The Labor party might well take the message from the last election campaign that campaigning on honest representation does not work. This would be a sad result.
We all do it
It is also possible that we see lies in politics as simply an extension of the society in which we live (what effective representation!). Lying is, to some degree, a part of every day life for all of us. With no hint of bashfulness, we speak of lying in euphemistic terms – 'being economical with' or 'stretching' the truth.
However the lies politicians tell are not part of the everyday web of modern society. And not to condone casual lying, but we have little hesitation, in holding many public figures, such as Messrs Warne and Adler, up to higher standards than ourselves.
Lying ain't that important to us
Perhaps the most realistic appraisal is that lying just does not matter that much to Australians when judging their politicians (informed, of course, by the fact that they all do it and we all do it). Honesty takes a back seat to how much mortgage repayments will cost and issues of leadership.
How, then, to make honesty and truth matter more to Australians?
Truth telling as practice
Political pragmatism generally is well embedded in the collective consciousness. Such a mentality filters down through our institutions, creating a culture in which less than honesty is acceptable. To rectify this situation, direct contact with the populus is necessary. We have to get people used to expecting truth and honesty.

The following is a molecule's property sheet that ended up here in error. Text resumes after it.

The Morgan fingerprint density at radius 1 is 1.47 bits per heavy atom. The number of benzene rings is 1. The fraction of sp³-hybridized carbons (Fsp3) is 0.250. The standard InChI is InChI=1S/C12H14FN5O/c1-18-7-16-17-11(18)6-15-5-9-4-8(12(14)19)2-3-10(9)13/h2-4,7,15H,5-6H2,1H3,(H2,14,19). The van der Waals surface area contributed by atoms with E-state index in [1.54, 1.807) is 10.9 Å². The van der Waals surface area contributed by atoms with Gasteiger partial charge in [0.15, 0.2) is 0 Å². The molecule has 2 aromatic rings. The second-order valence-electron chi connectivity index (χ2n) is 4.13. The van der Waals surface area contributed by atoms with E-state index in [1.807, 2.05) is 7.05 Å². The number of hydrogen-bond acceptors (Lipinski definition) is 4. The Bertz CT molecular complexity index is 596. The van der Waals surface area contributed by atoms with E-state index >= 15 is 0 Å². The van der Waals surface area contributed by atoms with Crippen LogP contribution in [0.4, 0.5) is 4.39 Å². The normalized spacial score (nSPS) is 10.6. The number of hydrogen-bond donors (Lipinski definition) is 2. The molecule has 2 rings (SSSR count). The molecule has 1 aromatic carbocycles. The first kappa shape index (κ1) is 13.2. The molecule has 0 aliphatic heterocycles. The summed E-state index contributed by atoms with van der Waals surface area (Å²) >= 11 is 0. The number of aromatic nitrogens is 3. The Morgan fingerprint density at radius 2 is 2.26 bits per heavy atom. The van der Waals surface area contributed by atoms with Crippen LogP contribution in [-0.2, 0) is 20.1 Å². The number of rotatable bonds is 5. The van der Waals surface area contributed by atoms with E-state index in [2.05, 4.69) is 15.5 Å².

One such way is free, open, debate in forums such as New Matilda and the CPD.
Another device, widespread on a social level, is the weblog, or blog. The value of the blog in creating a direct and reciprocal debate is already being realised by the corporate world. Particularly valuable are blogs which allow virtually uncensored reader comments. Because the reader has such a direct, even intimate, relationship with the words on the page, their meaning assumes greater importance. We are no longer consumers of information but participants in the information exchange.
Consequently, those who read and comment on blog pages develop a commitment to honesty. Blogs by their very nature cannot but be honest. Successful blogs, whether it be in disaster relief, current affairs, or corporate PR, are those that exchange information most freely. Blog readers do not care about polish. Form of words may not have been agonised over. Honesty is valued over sophistication.
To be sure, there is potential for abuse of the close relationship of trust between blogger and reader. However, in the corporate context it has been observed that faked authenticity is the death of a blog; due to the speed of the online universe, dishonesty is swiftly detected and exposed (Richard Brass, 'The Blogging Revolution', ACCA, 3 May 2005).
Politicians with their own blogs are starting to emerge, though in Australia, Democrats Senator Andrew Bartlett is the only one I know of. Blogging by politicians, as well as by journalists and others in the political sphere, should be encouraged. A more participatory model of information exchange is crucial. When Australians practice truth telling on policy issues, perhaps they will care about their representatives doing likewise.